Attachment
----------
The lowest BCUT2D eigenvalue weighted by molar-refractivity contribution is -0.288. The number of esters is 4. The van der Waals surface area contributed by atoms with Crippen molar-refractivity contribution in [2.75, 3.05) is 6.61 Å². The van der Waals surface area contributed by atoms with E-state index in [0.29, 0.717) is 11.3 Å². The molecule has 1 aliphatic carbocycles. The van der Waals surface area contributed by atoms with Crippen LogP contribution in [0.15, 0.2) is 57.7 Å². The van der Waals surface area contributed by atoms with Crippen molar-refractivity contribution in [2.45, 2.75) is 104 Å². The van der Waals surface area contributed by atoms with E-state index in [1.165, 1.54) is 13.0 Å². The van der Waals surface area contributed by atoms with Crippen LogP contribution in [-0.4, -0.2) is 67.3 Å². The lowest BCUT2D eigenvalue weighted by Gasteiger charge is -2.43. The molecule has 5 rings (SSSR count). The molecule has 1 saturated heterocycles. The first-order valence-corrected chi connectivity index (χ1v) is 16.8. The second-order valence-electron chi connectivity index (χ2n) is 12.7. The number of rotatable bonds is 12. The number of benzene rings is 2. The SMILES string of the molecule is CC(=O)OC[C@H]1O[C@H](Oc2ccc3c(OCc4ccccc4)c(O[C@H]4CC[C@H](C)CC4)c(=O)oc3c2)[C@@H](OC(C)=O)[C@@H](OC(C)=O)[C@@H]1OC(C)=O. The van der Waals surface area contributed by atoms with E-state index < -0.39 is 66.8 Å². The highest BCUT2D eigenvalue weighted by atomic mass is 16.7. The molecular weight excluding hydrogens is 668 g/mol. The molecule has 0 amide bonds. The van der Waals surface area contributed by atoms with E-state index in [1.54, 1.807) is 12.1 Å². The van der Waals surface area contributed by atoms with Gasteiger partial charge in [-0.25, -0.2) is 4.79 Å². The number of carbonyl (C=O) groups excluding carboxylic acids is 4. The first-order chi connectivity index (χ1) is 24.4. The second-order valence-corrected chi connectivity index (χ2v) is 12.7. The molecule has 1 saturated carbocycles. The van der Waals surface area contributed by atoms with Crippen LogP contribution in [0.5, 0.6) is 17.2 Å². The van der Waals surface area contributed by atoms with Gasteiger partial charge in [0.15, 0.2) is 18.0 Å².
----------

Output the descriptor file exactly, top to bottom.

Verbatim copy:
The lowest BCUT2D eigenvalue weighted by molar-refractivity contribution is -0.288. The number of esters is 4. The van der Waals surface area contributed by atoms with Crippen molar-refractivity contribution in [2.75, 3.05) is 6.61 Å². The van der Waals surface area contributed by atoms with E-state index in [0.29, 0.717) is 11.3 Å². The molecule has 1 aliphatic carbocycles. The van der Waals surface area contributed by atoms with Crippen LogP contribution in [0.15, 0.2) is 57.7 Å². The van der Waals surface area contributed by atoms with Crippen molar-refractivity contribution in [2.45, 2.75) is 104 Å². The van der Waals surface area contributed by atoms with E-state index in [1.165, 1.54) is 13.0 Å². The van der Waals surface area contributed by atoms with Crippen LogP contribution in [-0.4, -0.2) is 67.3 Å². The lowest BCUT2D eigenvalue weighted by Gasteiger charge is -2.43. The molecule has 5 rings (SSSR count). The molecule has 1 saturated heterocycles. The first-order valence-corrected chi connectivity index (χ1v) is 16.8. The second-order valence-electron chi connectivity index (χ2n) is 12.7. The number of rotatable bonds is 12. The number of benzene rings is 2. The SMILES string of the molecule is CC(=O)OC[C@H]1O[C@H](Oc2ccc3c(OCc4ccccc4)c(O[C@H]4CC[C@H](C)CC4)c(=O)oc3c2)[C@@H](OC(C)=O)[C@@H](OC(C)=O)[C@@H]1OC(C)=O. The van der Waals surface area contributed by atoms with E-state index < -0.39 is 66.8 Å². The highest BCUT2D eigenvalue weighted by atomic mass is 16.7. The molecular weight excluding hydrogens is 668 g/mol. The molecule has 0 amide bonds. The van der Waals surface area contributed by atoms with E-state index in [1.54, 1.807) is 12.1 Å². The van der Waals surface area contributed by atoms with Gasteiger partial charge in [-0.25, -0.2) is 4.79 Å². The number of carbonyl (C=O) groups excluding carboxylic acids is 4. The first-order chi connectivity index (χ1) is 24.4. The second-order valence-corrected chi connectivity index (χ2v) is 12.7. The molecule has 1 saturated carbocycles. The van der Waals surface area contributed by atoms with Crippen LogP contribution in [0.5, 0.6) is 17.2 Å². The van der Waals surface area contributed by atoms with Gasteiger partial charge in [0.15, 0.2) is 18.0 Å².